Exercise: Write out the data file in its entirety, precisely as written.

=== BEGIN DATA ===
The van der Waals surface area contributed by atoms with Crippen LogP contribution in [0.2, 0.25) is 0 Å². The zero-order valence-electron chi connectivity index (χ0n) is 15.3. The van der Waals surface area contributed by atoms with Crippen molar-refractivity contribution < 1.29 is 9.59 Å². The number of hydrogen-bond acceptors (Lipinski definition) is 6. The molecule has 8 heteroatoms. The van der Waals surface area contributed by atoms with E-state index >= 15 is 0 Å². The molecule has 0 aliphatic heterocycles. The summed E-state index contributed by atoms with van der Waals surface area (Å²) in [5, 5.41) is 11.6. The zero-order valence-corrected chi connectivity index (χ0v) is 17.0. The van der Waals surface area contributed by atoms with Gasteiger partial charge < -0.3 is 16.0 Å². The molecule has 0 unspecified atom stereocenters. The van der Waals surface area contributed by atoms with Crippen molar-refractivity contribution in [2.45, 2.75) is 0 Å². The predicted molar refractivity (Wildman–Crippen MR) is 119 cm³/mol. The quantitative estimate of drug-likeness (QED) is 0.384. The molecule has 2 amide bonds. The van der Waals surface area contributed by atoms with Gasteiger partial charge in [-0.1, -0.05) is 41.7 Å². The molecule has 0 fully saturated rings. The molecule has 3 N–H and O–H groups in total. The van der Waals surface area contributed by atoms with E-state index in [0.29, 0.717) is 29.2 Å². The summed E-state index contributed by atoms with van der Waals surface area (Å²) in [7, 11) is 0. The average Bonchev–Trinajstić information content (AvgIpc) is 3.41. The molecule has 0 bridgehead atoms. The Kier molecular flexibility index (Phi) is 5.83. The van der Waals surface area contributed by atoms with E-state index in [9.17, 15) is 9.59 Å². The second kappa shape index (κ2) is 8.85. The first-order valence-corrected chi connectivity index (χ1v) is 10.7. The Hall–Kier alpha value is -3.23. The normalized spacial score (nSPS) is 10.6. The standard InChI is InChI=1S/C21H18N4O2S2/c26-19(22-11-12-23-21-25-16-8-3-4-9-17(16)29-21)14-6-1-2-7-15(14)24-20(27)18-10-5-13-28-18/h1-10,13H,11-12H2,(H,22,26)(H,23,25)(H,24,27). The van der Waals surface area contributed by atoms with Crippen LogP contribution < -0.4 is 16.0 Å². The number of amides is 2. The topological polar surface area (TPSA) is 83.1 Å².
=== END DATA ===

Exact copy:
The van der Waals surface area contributed by atoms with Crippen LogP contribution in [0.2, 0.25) is 0 Å². The zero-order valence-electron chi connectivity index (χ0n) is 15.3. The van der Waals surface area contributed by atoms with Crippen molar-refractivity contribution < 1.29 is 9.59 Å². The number of hydrogen-bond acceptors (Lipinski definition) is 6. The molecule has 8 heteroatoms. The van der Waals surface area contributed by atoms with E-state index >= 15 is 0 Å². The molecule has 0 aliphatic heterocycles. The summed E-state index contributed by atoms with van der Waals surface area (Å²) in [5, 5.41) is 11.6. The zero-order valence-corrected chi connectivity index (χ0v) is 17.0. The van der Waals surface area contributed by atoms with Gasteiger partial charge < -0.3 is 16.0 Å². The molecule has 0 unspecified atom stereocenters. The van der Waals surface area contributed by atoms with Crippen molar-refractivity contribution in [2.45, 2.75) is 0 Å². The predicted molar refractivity (Wildman–Crippen MR) is 119 cm³/mol. The quantitative estimate of drug-likeness (QED) is 0.384. The molecule has 2 amide bonds. The van der Waals surface area contributed by atoms with Gasteiger partial charge in [-0.1, -0.05) is 41.7 Å². The molecule has 0 fully saturated rings. The molecule has 3 N–H and O–H groups in total. The van der Waals surface area contributed by atoms with E-state index in [0.29, 0.717) is 29.2 Å². The summed E-state index contributed by atoms with van der Waals surface area (Å²) in [7, 11) is 0. The average Bonchev–Trinajstić information content (AvgIpc) is 3.41. The molecule has 0 bridgehead atoms. The Kier molecular flexibility index (Phi) is 5.83. The van der Waals surface area contributed by atoms with E-state index in [9.17, 15) is 9.59 Å². The second kappa shape index (κ2) is 8.85. The first-order valence-corrected chi connectivity index (χ1v) is 10.7. The Hall–Kier alpha value is -3.23. The normalized spacial score (nSPS) is 10.6. The standard InChI is InChI=1S/C21H18N4O2S2/c26-19(22-11-12-23-21-25-16-8-3-4-9-17(16)29-21)14-6-1-2-7-15(14)24-20(27)18-10-5-13-28-18/h1-10,13H,11-12H2,(H,22,26)(H,23,25)(H,24,27). The van der Waals surface area contributed by atoms with Crippen LogP contribution < -0.4 is 16.0 Å². The number of amides is 2. The topological polar surface area (TPSA) is 83.1 Å².